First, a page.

Transition into a space I never thought I would be in taught me I am capable of thinking in ways I never thought I could. It has allowed me to reach other dreams, like moving into a cute apartment in Manhattan, (with no roommates!) and also traveling the world. I've seen Spain, Italy, the UK, Portugal, Cuba, and France. I finally was able to begin to make payments towards my student loan that was just painfully accruing interest because I had to defer it since I couldn't afford to pay it. And maybe most importantly, I've been able to help those who may need a little help financially.

I will always love dance and that won't change. It is inscribed in me forever so will always be part of my life. Not falling into my dream job made me discover more about myself that I even knew was in me.

Here are a few ways to deal with not landing your dream job:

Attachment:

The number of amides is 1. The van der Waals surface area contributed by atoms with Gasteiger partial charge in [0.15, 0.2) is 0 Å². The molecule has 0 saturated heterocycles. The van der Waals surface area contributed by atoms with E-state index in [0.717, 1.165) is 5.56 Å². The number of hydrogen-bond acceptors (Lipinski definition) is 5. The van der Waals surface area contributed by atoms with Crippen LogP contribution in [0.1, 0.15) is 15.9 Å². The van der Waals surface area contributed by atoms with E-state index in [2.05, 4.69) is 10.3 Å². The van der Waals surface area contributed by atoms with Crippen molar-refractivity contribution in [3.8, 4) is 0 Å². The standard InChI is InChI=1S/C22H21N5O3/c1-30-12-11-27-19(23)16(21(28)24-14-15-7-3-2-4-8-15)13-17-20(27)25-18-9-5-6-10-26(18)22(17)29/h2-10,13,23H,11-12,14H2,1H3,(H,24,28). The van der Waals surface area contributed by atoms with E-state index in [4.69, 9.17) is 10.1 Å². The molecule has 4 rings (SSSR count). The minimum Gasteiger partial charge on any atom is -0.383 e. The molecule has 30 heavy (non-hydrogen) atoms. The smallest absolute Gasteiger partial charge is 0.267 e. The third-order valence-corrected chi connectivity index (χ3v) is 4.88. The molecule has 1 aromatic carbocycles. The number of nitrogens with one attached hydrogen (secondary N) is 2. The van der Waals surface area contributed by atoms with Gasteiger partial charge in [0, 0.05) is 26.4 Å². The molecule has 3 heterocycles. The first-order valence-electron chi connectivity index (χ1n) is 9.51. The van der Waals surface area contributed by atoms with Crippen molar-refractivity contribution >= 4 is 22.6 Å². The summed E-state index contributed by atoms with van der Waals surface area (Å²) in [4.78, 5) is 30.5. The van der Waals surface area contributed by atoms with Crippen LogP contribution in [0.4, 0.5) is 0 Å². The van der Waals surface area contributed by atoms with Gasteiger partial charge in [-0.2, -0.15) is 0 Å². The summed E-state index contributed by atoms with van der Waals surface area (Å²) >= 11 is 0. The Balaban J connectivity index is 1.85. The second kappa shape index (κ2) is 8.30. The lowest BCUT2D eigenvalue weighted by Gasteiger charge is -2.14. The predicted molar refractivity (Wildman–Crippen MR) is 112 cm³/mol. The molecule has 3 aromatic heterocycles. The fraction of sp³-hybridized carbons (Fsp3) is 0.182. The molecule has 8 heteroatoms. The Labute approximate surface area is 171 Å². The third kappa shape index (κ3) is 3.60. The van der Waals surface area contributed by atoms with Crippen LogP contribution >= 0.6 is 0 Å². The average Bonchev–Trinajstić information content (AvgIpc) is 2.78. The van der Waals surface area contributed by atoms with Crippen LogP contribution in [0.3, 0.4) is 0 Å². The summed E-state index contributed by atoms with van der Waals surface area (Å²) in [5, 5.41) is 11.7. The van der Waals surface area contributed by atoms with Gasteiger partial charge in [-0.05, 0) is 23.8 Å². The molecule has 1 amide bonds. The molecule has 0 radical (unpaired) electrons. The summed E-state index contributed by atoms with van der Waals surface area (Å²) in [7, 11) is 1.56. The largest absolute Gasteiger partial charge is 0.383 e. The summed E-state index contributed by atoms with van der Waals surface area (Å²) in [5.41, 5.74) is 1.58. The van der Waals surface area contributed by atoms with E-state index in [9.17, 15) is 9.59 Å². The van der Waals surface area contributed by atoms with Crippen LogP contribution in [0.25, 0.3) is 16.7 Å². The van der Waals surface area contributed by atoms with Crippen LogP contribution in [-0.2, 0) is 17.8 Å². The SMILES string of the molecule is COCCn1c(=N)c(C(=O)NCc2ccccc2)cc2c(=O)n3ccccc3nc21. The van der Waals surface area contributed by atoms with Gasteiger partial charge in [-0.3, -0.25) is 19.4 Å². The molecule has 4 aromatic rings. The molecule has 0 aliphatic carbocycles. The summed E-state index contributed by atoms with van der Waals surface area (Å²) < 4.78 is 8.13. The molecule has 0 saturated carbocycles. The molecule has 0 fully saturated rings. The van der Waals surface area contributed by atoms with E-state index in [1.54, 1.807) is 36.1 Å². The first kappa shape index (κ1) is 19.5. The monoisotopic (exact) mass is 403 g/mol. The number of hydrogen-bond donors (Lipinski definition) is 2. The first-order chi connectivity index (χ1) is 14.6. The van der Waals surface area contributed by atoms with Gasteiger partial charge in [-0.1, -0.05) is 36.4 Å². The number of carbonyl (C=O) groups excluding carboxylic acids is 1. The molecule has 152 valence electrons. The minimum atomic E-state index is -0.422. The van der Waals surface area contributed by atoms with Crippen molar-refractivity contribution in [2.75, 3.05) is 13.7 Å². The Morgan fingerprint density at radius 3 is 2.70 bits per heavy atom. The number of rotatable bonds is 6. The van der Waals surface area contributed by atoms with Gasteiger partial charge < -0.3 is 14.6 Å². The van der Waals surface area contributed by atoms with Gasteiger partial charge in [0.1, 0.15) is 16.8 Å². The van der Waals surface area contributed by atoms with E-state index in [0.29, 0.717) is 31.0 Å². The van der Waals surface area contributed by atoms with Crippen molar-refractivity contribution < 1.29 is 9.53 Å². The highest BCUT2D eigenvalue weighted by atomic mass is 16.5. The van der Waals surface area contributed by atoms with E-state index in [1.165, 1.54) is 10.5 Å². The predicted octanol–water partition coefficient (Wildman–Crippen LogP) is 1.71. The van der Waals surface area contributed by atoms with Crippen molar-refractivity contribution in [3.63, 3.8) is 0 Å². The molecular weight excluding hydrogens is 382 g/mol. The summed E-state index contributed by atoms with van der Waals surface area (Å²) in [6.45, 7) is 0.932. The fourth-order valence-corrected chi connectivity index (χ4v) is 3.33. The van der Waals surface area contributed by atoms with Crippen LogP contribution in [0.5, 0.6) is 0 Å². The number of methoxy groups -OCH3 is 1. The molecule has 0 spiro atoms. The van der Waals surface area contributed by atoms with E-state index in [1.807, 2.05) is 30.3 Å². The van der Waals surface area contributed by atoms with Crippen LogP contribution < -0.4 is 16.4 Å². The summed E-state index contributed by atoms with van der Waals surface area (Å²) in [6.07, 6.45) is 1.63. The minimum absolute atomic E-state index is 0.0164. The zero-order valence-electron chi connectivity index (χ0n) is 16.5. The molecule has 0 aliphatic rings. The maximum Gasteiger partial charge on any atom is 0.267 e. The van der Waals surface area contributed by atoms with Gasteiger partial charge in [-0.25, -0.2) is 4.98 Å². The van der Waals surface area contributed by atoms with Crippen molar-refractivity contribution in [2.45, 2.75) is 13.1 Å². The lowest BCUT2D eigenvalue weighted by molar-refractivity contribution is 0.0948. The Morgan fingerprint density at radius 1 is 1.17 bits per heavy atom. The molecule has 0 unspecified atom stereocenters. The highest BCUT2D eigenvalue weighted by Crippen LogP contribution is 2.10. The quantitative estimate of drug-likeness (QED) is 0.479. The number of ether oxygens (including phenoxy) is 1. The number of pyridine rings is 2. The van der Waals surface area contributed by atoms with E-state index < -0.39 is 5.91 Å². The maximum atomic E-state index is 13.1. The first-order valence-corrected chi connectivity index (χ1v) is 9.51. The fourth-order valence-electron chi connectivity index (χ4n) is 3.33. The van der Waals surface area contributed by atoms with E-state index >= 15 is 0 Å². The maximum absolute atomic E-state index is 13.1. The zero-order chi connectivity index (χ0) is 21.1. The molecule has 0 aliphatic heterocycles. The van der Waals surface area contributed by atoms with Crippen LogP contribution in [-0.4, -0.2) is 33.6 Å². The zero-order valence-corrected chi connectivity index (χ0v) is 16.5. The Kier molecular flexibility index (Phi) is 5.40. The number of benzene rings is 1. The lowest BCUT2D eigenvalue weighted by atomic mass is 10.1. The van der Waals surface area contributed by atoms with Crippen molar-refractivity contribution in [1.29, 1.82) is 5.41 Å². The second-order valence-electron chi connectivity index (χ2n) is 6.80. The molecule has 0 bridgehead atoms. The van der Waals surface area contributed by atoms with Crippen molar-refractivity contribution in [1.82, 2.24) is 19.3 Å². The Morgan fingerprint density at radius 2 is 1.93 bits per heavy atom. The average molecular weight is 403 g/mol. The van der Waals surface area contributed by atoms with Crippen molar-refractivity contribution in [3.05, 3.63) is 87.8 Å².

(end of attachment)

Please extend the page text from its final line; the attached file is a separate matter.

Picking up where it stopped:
Give yourself a Break
When things aren't going how you want them to it's so easy to beat up on yourself. When you do this, it can feel like everything you're doing is not enough and will make you second guess your decisions. Be kind to yourself. If you are putting in the time and effort to reach your goals, you're doing the right thing. Take a few moments to do something nice for yourself because you deserve it. 

In your current career or job decide: will you stay or will you go? 
If you're having regrets about shifting away from your dream job and feel you want to give it another shot, listen to that voice. Is it realistic to go after what you really want to do? If it is and you want to give it another go, do it. If it doesn't make sense and is unattainable, reevaluate your approach. Maybe what you love could be done as a hobby or on the side. I realize this could be difficult especially if you have anyone depending on you financially. Talk it over with yourself and also whoever may be impacted by your decisions. 

Realize that someone else's successes are not your failures